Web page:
Development is generally defined as progress, a change from one state to a better state. Not all change will qualify as development. The change must be reasonably rapid, visible and substantive. Also, development will only make sense if it is capable of being measured, qualitatively or quantitatively. As finance specialists will attest, what cannot be measured cannot be controlled.
The traditional view of development focuses on the economic sphere. It has been viewed as the capacity of a national economy, whose initial economic condition has been more or less static for a long time, to generate rapid and sustained annual increase. Hence, it is the ability of a nation to expand its outputs at a rate faster than the growth of its population. The key metrics therefore are gross national product (GNP)/gross domestic product (GDP) growth, more specifically growth in income per capita by way of GNP/GDP. The key assumption is that rapid growth in overall and per capita GNP/GDP will “trickle down” to the masses in the form of jobs and other economic opportunities. The primary objective is thus aggregate growth.
The Philippine experience clearly shows the inadequacy of this model. Recent BusinessWorld headlines characterize Philippine growth as jobless growth. Hence, redistribution of the benefits with growth, with attention to who benefits, deserves primary consideration. Redistribution is measured in terms of actual reduction or elimination of poverty, inequality and unemployment. Development must address not just ways in which societies can become more productive but should include the quality of societies which are supposed to become more productive.
This leads to a model that aims for multiple goals: economic growth, redistribution, the betterment of the human person and social inclusion. Development is about creating an environment in which people can develop their full potential and lead productive, creative lives in accord with their needs and interests. Economic growth is only a means of enlarging people’s choices. Development is about expanding the choices people have to lead lives that they value.
For these reasons, social inclusion has gained traction. True development requires an enabling environment where policies and institutions are supportive of greater inclusiveness and equity in access to services, resources and opportunities. It aims for empowerment of the poor and marginalized groups to participate in social, economic and political life. And in today’s volatile and uncertain world, it involves greater security to cope with the chronic or sudden risks from the environment.
The highest form of development involves the basics as described previously as well as political and economic freedom. Various freedoms are covered like ability to engage in full political participation, equal access to acquire the basic necessities of life and free competition in economic markets.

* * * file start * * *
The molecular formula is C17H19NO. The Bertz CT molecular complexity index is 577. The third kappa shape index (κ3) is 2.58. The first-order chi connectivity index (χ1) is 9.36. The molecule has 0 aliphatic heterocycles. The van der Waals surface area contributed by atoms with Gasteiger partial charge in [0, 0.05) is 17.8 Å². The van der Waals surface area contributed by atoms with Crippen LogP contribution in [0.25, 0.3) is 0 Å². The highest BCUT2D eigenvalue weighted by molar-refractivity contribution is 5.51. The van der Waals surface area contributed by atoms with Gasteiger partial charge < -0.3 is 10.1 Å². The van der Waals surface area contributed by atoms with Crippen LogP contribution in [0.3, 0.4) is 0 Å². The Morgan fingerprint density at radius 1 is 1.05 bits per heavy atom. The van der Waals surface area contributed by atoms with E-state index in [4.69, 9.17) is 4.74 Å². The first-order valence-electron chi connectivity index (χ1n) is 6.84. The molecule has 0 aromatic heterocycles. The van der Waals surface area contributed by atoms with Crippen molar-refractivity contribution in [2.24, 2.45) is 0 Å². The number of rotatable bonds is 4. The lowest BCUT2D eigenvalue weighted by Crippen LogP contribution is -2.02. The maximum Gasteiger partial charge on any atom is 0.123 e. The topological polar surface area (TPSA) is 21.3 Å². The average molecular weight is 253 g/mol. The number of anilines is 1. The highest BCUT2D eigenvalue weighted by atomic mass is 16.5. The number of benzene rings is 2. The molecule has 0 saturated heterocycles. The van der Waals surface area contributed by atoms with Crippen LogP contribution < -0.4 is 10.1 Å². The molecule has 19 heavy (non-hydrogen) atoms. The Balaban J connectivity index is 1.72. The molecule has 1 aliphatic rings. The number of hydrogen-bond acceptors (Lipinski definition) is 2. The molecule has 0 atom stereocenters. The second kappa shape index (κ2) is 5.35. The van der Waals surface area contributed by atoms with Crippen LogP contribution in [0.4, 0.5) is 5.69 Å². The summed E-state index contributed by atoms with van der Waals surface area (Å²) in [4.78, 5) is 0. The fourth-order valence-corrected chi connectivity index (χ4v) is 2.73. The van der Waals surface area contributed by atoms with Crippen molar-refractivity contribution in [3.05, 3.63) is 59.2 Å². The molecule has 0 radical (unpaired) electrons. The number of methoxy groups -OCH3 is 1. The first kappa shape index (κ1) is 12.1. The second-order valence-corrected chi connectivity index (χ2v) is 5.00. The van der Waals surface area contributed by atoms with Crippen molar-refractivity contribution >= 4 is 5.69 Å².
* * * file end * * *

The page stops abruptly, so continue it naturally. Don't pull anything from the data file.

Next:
Political and economic freedom are not only the end results of development but are enabling measures to achieve development. Economic success should not be measured solely on the basis of income generation. One must take into account the capabilities a recipient can gain to pursue desirous choices from such income.
From a wholistic perspective, development therefore represents progress that is substantive, shared, inclusive and with positive impact on the human person, on society and on the planet. Given this broad and expanded view development must revolve around the five critical concerns. One, create productive opportunities. Two, empower or enable people to participate in these opportunities. Three, expand the array of choices. Four, ensure equality of access and non-discrimination wherever and whenever people choose to participate. And five, ensure that institutions practice good governance and are responsive to the new demands of climate change and stewardship of the environment.
The multi-faceted nature of development is appropriately captured in the five principles of the United Nations’ adopted Sustainable Development Goals — people, planet, prosperity, partnership and peace. The people objective aims to end hunger in all forms and ensure dignity and equality. Planet is for protection of the planet’s natural resources and climate for future generations. Prosperity aims to ensure prosperous and fulfilling lives in harmony with nature. Partnership is for implementing the agenda through a solid global partnership. And peace aims to foster peaceful, just and inclusive societies.
Development is a broad and comprehensive concept with economic, human, social and political dimensions. Not many subscribe to all its facets. As a country still striving for true development, we can only hope our leaders, present and in the future, will be broad-minded enough to embrace these dimensions and not be short-sighted to focus only in limited features of the development aspiration.
Benel D. Lagua is Executive Vice President at the Development Bank of the Philippines. He is an active FINEX member and a long time advocate of risk-based lending for SMEs. The views expressed herein are his own and does not necessarily reflect the opinion of his office as well as FINEX.